Slought gets down

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Post by Colette Copeland

 

Slought Gallery‘s “Back to the Front: Emerging Artists” exhibition, deviates from the gallery’s mission, which is to engage philosophical and theoretical concerns with contemporary art practice. The result–the emerging/emerged artist show is one of the most visually accessible exhibitions to date.

Highlights include Tamara Kostianovsky‘s “Hair Map” (image right), previously exhibited in the Window on Broad Street. Human hair ‘populates’ an outline of the United States, mounted on Plexi-Glas to create a three-dimensional, visceral quality. The work lends itself to many interpretations, leaving the viewer to ponder implications of DNA testing, population census and national identity.

Ben Volta’s video “Airplane Hymn” (image left), depicts a group of people pelting a woman with paper airplanes. The setting is a corporate lobby with high, vaulted ceilings and floor to ceiling windows. Standing stoically still, the woman is holding a clear plastic umbrella, apparently oblivious to the bombardment/attack. The paper airplanes sound like bombs or gunshots as they hit the floor. The tonal underscore evokes an apocalyptic feeling. The scene is both absurd and disturbing.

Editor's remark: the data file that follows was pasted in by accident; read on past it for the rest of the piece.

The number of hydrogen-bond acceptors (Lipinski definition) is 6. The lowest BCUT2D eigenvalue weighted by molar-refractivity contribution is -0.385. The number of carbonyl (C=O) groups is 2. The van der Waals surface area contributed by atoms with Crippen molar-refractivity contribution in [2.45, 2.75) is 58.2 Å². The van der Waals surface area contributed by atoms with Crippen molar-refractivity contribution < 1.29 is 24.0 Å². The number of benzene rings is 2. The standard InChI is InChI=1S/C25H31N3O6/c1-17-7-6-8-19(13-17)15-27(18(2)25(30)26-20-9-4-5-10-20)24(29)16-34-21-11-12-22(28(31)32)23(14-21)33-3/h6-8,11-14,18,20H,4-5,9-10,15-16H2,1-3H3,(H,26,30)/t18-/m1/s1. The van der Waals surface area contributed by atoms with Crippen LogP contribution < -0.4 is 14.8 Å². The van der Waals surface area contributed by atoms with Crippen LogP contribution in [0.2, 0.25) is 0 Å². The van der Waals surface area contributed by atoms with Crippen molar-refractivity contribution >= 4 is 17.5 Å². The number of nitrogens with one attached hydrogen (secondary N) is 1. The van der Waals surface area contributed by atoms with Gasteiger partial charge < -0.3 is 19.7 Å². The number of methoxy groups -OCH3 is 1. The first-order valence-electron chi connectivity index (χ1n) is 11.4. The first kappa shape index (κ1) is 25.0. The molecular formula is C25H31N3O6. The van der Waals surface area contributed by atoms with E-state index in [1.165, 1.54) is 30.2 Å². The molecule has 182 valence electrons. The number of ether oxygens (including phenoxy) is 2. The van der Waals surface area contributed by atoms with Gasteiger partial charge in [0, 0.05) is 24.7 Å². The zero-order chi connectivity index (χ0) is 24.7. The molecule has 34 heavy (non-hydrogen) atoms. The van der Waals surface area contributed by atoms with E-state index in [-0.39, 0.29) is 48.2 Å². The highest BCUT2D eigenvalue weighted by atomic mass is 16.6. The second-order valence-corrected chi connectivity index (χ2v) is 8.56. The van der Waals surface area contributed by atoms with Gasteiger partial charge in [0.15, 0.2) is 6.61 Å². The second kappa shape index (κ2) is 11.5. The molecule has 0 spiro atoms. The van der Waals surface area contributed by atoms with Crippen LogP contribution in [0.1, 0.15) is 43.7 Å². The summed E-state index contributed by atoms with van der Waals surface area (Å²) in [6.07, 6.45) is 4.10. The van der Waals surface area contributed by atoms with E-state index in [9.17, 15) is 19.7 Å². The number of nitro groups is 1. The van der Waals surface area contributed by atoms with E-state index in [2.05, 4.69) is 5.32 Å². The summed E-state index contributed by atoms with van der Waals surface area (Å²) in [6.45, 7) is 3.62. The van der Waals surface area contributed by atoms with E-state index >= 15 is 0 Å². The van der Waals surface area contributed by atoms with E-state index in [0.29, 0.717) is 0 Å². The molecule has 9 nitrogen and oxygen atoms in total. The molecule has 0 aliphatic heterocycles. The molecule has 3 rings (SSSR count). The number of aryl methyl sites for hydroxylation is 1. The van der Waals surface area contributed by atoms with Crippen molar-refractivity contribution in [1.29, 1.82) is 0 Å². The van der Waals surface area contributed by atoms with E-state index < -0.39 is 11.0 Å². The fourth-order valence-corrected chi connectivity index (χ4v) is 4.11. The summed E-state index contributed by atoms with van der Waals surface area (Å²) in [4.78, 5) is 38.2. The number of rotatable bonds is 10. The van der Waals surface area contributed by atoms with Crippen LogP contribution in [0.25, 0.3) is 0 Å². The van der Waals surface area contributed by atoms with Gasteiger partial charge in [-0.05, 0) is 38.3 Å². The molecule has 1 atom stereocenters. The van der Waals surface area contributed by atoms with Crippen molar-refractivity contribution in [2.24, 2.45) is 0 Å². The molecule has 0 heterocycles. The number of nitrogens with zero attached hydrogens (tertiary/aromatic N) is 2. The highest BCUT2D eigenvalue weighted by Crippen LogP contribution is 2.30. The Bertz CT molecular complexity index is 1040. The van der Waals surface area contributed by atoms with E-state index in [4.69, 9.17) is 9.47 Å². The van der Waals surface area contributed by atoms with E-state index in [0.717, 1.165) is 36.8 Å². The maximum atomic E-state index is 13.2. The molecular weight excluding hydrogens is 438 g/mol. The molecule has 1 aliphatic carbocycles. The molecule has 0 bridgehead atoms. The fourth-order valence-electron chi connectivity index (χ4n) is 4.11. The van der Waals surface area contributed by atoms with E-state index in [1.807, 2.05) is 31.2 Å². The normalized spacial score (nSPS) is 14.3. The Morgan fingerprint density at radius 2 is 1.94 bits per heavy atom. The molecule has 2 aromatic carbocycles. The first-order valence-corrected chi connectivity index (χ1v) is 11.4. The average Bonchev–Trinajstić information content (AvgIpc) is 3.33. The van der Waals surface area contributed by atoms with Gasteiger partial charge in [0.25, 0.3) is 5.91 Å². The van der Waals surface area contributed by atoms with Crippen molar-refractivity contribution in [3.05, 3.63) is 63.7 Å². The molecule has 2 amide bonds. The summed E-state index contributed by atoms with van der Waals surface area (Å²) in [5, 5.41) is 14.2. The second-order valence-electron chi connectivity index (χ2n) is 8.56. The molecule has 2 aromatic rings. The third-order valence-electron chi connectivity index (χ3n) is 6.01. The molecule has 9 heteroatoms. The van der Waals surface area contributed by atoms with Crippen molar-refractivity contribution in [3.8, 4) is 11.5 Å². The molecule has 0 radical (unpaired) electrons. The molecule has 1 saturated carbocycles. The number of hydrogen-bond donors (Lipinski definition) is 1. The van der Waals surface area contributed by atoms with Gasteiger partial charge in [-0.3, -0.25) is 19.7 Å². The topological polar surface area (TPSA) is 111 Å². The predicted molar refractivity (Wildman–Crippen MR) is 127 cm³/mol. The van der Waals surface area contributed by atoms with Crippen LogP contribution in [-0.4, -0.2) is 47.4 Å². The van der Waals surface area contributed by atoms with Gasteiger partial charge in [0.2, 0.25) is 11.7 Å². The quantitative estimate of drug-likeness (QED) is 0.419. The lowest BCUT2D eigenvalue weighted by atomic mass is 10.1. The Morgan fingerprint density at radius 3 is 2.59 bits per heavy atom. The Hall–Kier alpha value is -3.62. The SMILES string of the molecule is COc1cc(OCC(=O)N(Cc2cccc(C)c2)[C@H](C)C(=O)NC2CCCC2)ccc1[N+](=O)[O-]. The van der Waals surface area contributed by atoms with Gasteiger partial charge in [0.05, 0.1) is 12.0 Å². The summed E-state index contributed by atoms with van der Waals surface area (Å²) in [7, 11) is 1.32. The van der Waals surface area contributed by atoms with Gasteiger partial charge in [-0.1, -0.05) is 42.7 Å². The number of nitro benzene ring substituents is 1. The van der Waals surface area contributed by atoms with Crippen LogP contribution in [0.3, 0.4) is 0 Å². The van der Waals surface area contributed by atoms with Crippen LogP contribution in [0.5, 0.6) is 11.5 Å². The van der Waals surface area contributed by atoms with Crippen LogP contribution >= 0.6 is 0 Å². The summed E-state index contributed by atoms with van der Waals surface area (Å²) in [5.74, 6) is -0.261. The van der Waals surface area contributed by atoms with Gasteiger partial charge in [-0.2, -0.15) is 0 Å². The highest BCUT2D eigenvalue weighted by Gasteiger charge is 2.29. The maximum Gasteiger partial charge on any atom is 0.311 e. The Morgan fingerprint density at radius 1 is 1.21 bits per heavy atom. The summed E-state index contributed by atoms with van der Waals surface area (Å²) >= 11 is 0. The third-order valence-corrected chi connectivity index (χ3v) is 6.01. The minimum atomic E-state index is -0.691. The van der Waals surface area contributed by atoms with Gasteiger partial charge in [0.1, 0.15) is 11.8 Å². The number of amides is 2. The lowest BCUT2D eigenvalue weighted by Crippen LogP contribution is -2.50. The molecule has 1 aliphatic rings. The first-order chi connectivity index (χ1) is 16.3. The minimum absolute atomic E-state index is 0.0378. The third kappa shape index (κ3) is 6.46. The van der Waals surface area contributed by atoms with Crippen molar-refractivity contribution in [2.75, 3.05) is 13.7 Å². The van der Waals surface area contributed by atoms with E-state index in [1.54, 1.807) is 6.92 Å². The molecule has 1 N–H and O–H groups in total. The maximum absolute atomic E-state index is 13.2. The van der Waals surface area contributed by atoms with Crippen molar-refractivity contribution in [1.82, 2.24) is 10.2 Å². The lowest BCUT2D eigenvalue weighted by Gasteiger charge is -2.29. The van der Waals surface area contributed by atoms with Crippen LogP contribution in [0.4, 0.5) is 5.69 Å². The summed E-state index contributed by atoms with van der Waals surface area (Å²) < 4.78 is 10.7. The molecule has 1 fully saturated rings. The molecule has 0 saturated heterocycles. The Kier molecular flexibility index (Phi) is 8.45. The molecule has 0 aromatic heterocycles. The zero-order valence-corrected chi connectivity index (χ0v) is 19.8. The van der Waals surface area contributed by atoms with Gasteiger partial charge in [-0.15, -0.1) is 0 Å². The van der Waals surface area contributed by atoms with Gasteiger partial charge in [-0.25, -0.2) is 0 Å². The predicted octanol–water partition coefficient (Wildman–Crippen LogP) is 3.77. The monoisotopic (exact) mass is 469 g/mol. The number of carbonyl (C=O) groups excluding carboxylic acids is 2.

Other highlights include Joseph Hu’s ephemeral images entitled, “Just Telling Me, He Tells Me” (image right), Jennifer Goettner’s ironic “Signs of Life: Iconography of Urban Gestures” (image top of post), Jessica Mein’s delicate deconstruction/ reconstructions of text entitled, “Calvino-Senhor Palomar Series,” Mauro Zamora’s painting, “Yellow is the Color of Death” (image below left) and T.C. Moore’s reverberating sound piece, “That Which is Known & Unknown.”

A final quibble: Emerging artist is one of those nebulous terms bantered about in the art world. Many artists (myself included) wonder when the magnanimous shift occurs from emerging to established. Is it possible for an artist to be emerging for the duration of her/his career? Reviewing the roster of artists in the show, many are well known in the Philly art scene, if not at the national or international level.

Colette Copeland teaches at the University of the Arts and the University of Pennsylvania

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